Results and discussion

Root fresh weight of ‘Supreme Bright Red’ poinsettia cuttings increased significantly when colonized with P. indica at the 10% and 20% perlite inoculation levels in comparison with the noncolonized control (Table 2). ‘Supreme Bright Red’ poinsettia propagated with the P. indica treatments also had higher rooting percentages than the hormone control (Table 3). Root fresh weight of ‘Champion Fire’ poinsettia did not respond significantly to P. indica treatments or the rooting hormone treatment. Significantly higher rooting percentages were produced by the ‘Champion Fire’ poinsettia 20% perlite treatment and by the rooting hormone control when compared with the noncolonized control. ‘Premium White’ poinsettia did not respond to P. indica treatments or the rooting hormone treatment. For poinsettia, no negative responses were observed with the P. indica treatments, and positive responses were observed on some P. indica treatments compared with the hormone treatments and the noninoculated treatments. Therefore, P. indica can be a treatment to enhance ARF during poinsettia propagation. Similarly, Druege et al. (2007) found that P. indica enhanced root number and length of poinsettia cuttings.

Table 2.

The effect of Piriformospora indica inoculation rate in the propagation media on root fresh weight at harvest of six species: cape daisy, crossandra, dahlia, lantana, poinsettia, and scaevola. The components of the propagation media are described in Table 1. The two control groups were propagated in a medium that did not contain perlite colonized with P. indica. The rooting hormone control was a powder formulation containing 0.1% indole-3-butyric acid applied to the base of the cutting stem; n = 56 for poinsettia, n = 100 for all other species.

Table 2.
Table 3.

The effect of Piriformospora indica inoculation rate in the propagation media on the percentage of rooted cuttings at harvest of six species: cape daisy, crossandra, dahlia, lantana, poinsettia, and scaevola. The components of the propagation media are described in Table 1. The two control groups were propagated in a medium that did not contain perlite colonized with P. indica. The rooting hormone control was a powder formulation containing 0.1% indole-3-butyric acid applied to the base of the cutting stem; n = 56 for poinsettia, n = 100 for all other species.

Table 3.

Cape daisy and scaevola were the only species to show a negative response to P. indica treatments. Specifically, the 20% colonized perlite treatment had a lower root fresh weight than the control for cape daisy and scaevola (Table 2), whereas the 10% and 20% colonized perlite treatments had negative effects on the rooting percentage of cape daisy compared with the control (Table 3).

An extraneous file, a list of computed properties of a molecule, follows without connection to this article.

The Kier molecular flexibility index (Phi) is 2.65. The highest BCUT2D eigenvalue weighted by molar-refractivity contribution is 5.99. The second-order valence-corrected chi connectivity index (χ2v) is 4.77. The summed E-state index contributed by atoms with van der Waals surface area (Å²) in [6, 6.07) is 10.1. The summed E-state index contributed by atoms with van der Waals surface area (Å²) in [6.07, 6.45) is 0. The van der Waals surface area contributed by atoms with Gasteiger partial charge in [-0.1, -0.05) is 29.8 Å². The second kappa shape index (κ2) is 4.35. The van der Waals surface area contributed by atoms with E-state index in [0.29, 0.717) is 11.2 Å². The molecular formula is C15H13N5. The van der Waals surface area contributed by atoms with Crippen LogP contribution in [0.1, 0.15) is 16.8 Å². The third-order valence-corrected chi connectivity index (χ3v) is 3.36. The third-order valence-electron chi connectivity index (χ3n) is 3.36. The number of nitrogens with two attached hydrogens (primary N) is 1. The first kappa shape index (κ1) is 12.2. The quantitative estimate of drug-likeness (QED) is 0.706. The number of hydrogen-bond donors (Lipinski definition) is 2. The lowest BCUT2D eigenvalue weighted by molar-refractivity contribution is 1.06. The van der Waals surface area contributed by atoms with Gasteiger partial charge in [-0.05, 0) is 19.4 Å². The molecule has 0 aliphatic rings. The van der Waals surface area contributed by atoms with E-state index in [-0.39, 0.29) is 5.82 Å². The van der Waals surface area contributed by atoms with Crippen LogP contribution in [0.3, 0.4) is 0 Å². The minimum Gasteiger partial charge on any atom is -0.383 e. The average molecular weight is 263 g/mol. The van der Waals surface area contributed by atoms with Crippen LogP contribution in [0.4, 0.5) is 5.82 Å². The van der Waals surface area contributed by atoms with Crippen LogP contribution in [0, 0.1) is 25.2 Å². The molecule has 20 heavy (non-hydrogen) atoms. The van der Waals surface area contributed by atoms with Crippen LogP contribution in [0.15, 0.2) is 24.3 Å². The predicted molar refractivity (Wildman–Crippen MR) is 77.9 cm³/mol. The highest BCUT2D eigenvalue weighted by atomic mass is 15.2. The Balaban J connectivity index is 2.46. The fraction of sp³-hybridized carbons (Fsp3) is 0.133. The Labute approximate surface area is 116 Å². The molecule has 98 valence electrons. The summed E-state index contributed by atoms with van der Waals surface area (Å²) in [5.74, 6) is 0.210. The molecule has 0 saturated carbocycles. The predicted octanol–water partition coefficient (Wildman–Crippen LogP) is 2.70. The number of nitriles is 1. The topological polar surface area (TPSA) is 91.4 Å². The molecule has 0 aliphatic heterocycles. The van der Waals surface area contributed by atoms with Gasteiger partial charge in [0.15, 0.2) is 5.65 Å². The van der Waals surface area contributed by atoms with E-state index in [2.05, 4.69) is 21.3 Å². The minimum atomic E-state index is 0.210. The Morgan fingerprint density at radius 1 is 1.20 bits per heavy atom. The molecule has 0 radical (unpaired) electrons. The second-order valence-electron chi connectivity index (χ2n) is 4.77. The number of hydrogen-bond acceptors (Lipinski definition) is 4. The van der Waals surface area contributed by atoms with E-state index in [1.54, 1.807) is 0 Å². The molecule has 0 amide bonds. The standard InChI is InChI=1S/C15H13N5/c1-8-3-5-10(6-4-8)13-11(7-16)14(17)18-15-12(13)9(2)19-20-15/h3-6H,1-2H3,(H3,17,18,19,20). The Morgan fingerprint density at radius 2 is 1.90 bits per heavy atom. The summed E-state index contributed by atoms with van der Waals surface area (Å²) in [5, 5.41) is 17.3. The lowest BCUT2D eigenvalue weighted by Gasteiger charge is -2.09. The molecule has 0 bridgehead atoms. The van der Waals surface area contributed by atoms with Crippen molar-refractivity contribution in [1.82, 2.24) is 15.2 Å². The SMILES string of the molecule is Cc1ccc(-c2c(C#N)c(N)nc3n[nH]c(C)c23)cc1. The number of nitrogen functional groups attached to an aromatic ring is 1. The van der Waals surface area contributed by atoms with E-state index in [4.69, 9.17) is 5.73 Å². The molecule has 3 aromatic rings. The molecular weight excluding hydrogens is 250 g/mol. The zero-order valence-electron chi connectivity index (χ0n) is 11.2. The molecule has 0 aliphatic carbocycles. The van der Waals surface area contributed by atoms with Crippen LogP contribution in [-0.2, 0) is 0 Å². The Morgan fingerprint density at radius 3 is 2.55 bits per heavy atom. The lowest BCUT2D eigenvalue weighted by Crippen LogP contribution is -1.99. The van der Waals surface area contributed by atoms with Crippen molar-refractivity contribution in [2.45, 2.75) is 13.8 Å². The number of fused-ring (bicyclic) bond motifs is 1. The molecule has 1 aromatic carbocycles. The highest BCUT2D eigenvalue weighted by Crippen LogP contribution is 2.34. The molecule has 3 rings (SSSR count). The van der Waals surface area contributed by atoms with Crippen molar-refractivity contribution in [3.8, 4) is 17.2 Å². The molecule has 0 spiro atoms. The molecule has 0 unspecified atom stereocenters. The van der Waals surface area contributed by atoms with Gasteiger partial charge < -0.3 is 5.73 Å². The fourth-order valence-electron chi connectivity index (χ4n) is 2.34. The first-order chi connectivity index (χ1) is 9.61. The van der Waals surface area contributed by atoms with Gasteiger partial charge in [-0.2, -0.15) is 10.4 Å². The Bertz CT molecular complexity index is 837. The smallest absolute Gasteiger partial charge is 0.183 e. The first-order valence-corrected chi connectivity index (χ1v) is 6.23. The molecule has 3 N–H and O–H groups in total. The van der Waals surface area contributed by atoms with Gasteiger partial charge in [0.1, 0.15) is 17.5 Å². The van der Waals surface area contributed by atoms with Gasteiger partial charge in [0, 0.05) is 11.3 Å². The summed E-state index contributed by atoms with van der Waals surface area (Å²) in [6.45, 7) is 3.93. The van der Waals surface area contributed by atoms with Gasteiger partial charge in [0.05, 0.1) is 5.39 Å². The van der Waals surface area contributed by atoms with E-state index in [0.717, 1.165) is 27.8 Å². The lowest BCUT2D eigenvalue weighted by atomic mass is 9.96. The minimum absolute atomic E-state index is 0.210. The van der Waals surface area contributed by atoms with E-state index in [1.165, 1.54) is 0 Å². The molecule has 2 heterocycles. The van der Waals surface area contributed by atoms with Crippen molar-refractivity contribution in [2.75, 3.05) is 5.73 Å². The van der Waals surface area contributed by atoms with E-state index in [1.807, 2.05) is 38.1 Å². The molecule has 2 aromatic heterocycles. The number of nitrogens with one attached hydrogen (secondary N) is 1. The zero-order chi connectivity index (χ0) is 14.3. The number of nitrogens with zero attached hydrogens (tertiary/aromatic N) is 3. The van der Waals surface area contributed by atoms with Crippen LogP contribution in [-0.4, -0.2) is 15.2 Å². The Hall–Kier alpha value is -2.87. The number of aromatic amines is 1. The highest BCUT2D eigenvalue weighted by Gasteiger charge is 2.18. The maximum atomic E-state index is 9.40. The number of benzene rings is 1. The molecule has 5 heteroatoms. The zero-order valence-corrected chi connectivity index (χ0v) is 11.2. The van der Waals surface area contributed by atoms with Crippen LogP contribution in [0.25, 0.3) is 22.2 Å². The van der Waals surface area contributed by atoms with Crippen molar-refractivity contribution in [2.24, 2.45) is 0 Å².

The P. indica treatments did not affect dahlia in terms of mean root weight (Table 2), although the plants with rooting hormone displayed a significant increase in the rooting percentage (Table 3). Rooting percentage also increased with the 5% and 20% colonized perlite treatments. Dahlia had the lowest rooting percentage of all the species in this study with the noncolonized control at only 25.5% success, whereas the hormone control yielded 57% rooted cuttings. In general, the rooting hormone treatment was the best option overall among the treatments for dahlia.

Crossandra and lantana did not significantly respond to P. indica treatments in terms of fresh root weight or rooting percentage. However, application of rooting hormone on lantana negatively affected root fresh weight compared with the noncolonized control and the 5% and 10% colonized perlite treatments.

Inoculation of URCs with P. indica has not yet been carried out commercially, but this research demonstrates a novel method of inoculating URCs before root formation in propagation in a manner that is commercially feasible. In a previously reported laboratory experimentation, solutions containing mycelium fragments of P. indica were blended into clay granules before propagating the URCs (Druege et al., 2007). Clay granules are not a commercially viable propagation medium, so our method sought to provide a practical technique for introducing the P. indica inoculum to the URCs in a standard commercial growing medium. Sterilized perlite was inoculated with P. indica that colonized the bags in 3 weeks. The inoculated perlite was then easily incorporated into a standard peat-based growing medium in which the URCs were inserted. Colonization of the URCs with P. indica was confirmed in all of the inoculated treatments, whereas the absence of P. indica colonization was also confirmed in all noninoculated treatments. This technique would be readily scalable for commercial implementation.